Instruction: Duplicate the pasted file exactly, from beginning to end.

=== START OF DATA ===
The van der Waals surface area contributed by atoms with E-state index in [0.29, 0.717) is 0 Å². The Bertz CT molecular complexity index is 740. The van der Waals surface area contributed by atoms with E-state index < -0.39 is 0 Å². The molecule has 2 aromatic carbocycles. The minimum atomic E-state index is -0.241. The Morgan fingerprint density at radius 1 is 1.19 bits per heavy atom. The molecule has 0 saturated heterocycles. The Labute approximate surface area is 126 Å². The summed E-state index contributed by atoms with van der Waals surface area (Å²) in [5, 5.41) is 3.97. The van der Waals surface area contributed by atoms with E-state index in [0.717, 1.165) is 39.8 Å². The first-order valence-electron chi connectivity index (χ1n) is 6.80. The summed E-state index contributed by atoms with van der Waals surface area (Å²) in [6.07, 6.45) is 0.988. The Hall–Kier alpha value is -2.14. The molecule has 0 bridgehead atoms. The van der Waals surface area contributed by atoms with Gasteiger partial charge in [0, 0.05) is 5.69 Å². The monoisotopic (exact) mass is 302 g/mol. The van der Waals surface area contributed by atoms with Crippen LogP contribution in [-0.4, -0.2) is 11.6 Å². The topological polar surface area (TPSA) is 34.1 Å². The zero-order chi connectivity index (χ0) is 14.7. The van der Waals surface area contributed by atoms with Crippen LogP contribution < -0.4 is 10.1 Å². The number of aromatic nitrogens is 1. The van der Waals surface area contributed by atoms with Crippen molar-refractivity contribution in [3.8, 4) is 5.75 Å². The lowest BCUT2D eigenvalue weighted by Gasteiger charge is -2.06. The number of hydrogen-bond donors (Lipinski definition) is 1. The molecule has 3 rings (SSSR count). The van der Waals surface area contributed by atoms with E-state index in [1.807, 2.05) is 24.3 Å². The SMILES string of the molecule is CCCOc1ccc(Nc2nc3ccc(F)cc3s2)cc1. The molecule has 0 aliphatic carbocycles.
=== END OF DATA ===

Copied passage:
The van der Waals surface area contributed by atoms with E-state index in [0.29, 0.717) is 0 Å². The Bertz CT molecular complexity index is 740. The van der Waals surface area contributed by atoms with E-state index < -0.39 is 0 Å². The molecule has 2 aromatic carbocycles. The minimum atomic E-state index is -0.241. The Morgan fingerprint density at radius 1 is 1.19 bits per heavy atom. The molecule has 0 saturated heterocycles. The Labute approximate surface area is 126 Å². The summed E-state index contributed by atoms with van der Waals surface area (Å²) in [5, 5.41) is 3.97. The van der Waals surface area contributed by atoms with E-state index in [0.717, 1.165) is 39.8 Å². The first-order valence-electron chi connectivity index (χ1n) is 6.80. The summed E-state index contributed by atoms with van der Waals surface area (Å²) in [6.07, 6.45) is 0.988. The Hall–Kier alpha value is -2.14. The molecule has 0 bridgehead atoms. The van der Waals surface area contributed by atoms with Gasteiger partial charge in [0, 0.05) is 5.69 Å². The monoisotopic (exact) mass is 302 g/mol. The van der Waals surface area contributed by atoms with Crippen LogP contribution in [-0.4, -0.2) is 11.6 Å². The topological polar surface area (TPSA) is 34.1 Å². The zero-order chi connectivity index (χ0) is 14.7. The van der Waals surface area contributed by atoms with Crippen LogP contribution < -0.4 is 10.1 Å². The number of aromatic nitrogens is 1. The van der Waals surface area contributed by atoms with Crippen molar-refractivity contribution in [3.8, 4) is 5.75 Å². The lowest BCUT2D eigenvalue weighted by Gasteiger charge is -2.06. The number of hydrogen-bond donors (Lipinski definition) is 1. The molecule has 3 rings (SSSR count). The van der Waals surface area contributed by atoms with E-state index in [1.807, 2.05) is 24.3 Å². The SMILES string of the molecule is CCCOc1ccc(Nc2nc3ccc(F)cc3s2)cc1. The molecule has 0 aliphatic carbocycles.